Friday, December 19, 2014

A Special Video

I saw this on Facebook and it made my day! The children are from St. Paul's Church in Aukland, New Zealand. Leave it to children to be such a wonderful mixture of imaginative and literal! And the party at the end--shouldn't we all be celebrating this event?

https://www.youtube.com/embed/kWq60oyrHVQ?rel=0

Thursday, December 18, 2014

Christmas At Our House: A Tour of the Motherhouse

Christmas--and all of the preparation for it--is always a big event at our motherhouse in Aston, Pennsylvania. This year it's even more significant for me because I recently moved here. So, I invite you to join me on a tour of the motherhouse!

Preparations begin, of course, with the beginning of Advent. Every Wednesday morning, we have a short prayer service in our main corridor for any of our employees who wish to join us. We take turns preparing the prayer services and gather at 9 A.M. around this Advent wreath which is situated in the center of our main corridor.


Our employees also organize a Christmas outreach, lovingly named Hilary's Christmas Outreach in memory of one of our employees who organized it for many years. Donations are made all through Advent for one of the ministries in which our are involved. Suggestions are made by the employees and chosen by a vote from the employees. This giving tree is set up each year in the corridor right outside our communication office. Each decoration indicates a donation made by an employee.
The giving tree

For the past two weekends our spiritual center has held Advent retreats each of which runs from Friday evening until late Sunday morning. The spiritual--beautifully decorated at any season of the year--is especially festive during this season.
Table where visitors to the spiritual center sign in and out
Table outside spiritual center welcoming guests. 
One of the tables in the spiritual center lounge
Inside the small chapel within the spiritual center
Most of the center's programs are held in Bachmann Hall and like the rest of the center, the decorations are exquisite.

Nativity scene at one end of  the stage
And a tribute to Mary at the other end.
The joy of Christmas atop the piano

 
Now let's go back to the main part of the house--to the main entrance.
Right inside the front door is a small crèche.
Before we move into the main corridor, we find an illuminated plaque with the final line of our Mission Statement and above it hangs a beautiful bough of Christmas evergreens--pretty significant, I'd say!
Simple but elegant--resting on a small table in the hallway.
Two of the windowsill decorations in the corridor!



This large tree stands in the Blessing Room--which connects two of our meeting rooms, the Assisi Room and the Copper Beech Room. The "walls" separating the rooms can actually be moved to make one large room either for meetings or, when needed, for use as an extra dining room. We call it the ABC Room!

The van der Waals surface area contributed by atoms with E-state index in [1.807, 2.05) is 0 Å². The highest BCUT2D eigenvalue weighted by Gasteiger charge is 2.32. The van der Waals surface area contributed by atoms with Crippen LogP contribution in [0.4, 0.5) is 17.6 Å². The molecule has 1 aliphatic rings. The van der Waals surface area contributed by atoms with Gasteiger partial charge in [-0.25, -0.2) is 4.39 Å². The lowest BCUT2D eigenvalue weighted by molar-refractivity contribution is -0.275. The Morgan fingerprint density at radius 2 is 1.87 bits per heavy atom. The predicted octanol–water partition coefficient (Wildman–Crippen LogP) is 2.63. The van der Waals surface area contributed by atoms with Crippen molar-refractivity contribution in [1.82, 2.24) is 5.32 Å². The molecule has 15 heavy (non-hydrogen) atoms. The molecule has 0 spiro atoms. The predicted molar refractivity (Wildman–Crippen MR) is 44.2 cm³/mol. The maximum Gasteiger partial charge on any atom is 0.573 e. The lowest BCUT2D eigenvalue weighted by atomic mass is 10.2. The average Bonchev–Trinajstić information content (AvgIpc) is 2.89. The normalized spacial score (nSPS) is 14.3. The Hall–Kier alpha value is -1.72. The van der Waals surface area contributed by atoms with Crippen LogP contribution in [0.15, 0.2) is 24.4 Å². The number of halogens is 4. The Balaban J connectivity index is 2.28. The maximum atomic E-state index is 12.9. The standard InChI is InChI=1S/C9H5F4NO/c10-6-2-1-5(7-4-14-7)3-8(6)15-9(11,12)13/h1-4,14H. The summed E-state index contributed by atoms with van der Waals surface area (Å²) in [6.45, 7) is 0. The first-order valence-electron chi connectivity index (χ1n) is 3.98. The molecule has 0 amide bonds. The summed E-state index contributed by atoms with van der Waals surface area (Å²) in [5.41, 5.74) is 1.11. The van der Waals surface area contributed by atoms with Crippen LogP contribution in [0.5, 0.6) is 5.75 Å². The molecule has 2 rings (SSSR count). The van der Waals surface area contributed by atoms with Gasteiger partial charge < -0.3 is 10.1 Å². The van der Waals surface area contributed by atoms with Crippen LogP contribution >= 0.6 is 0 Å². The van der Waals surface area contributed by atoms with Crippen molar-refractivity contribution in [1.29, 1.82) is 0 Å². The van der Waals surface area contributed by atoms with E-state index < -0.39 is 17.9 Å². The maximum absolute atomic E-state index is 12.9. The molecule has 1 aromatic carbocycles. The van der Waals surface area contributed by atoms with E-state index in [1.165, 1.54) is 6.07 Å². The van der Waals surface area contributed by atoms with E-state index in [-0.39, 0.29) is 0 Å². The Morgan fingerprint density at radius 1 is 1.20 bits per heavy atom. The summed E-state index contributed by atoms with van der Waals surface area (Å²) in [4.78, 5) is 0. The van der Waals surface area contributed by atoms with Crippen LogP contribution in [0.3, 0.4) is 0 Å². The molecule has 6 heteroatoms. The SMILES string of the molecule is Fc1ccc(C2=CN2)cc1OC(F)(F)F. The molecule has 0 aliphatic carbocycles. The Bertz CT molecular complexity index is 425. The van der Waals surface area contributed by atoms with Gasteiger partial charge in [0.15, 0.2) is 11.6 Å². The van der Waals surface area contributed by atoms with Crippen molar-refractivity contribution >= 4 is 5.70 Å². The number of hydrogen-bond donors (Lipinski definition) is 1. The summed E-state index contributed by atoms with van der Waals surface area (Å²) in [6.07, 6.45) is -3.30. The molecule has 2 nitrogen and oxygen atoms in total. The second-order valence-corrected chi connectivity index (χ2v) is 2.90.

Now before we go into chapel, I invite you to stop by the second floor area where I live with four other sisters. Sunday afternoon we decorated our area--enjoying Christmas music while we did the job. After the tree was decorated and the various ornaments set in place in the community and kitchen, we had a beautiful prayer service blessing our tree. Then we ordered takeout from a local deli and enjoyed supper together.
Our Christmas tree and the Nativity scene above our TV
Sr. Geralda with whom I live is a fantastic baker. Want to sample her scones and Irish bread?
 
Now, let's head back downstairs and visit our large crèche and chapel. Both scenes remind us what this season is all about.

This crèche with its life-size figures is in an open room in our main corridor where anyone walking down the hallway can pause for a visit. I understand that the stable was made by one of our former chaplains, Fr. Farrell.


Right inside the chapel door is this beautiful bowl of evergreens and holly.
Our Advent wreath is situated in the back of chapel.
 

When I arrived in chapel this morning, work was still in progress preparing for Christmas day. In the choir someone was practicing music and down below the chapel itself was being readied.
 Jeff and Kevin, two members of our grounds crew, are setting up the tree in the sanctuary.
Sue, a member of our housekeeping staff is making sure the pews glisten!
 

Hopefully this virtual tour of our motherhouse will entice you to come for a real visit. We'd love to have you and there's lots more to see--not just at Christmas. Our home and our grounds are beautiful during every season of the year!

 
 


Friday, December 12, 2014

Joining Together to Pray for an End to Gun Violence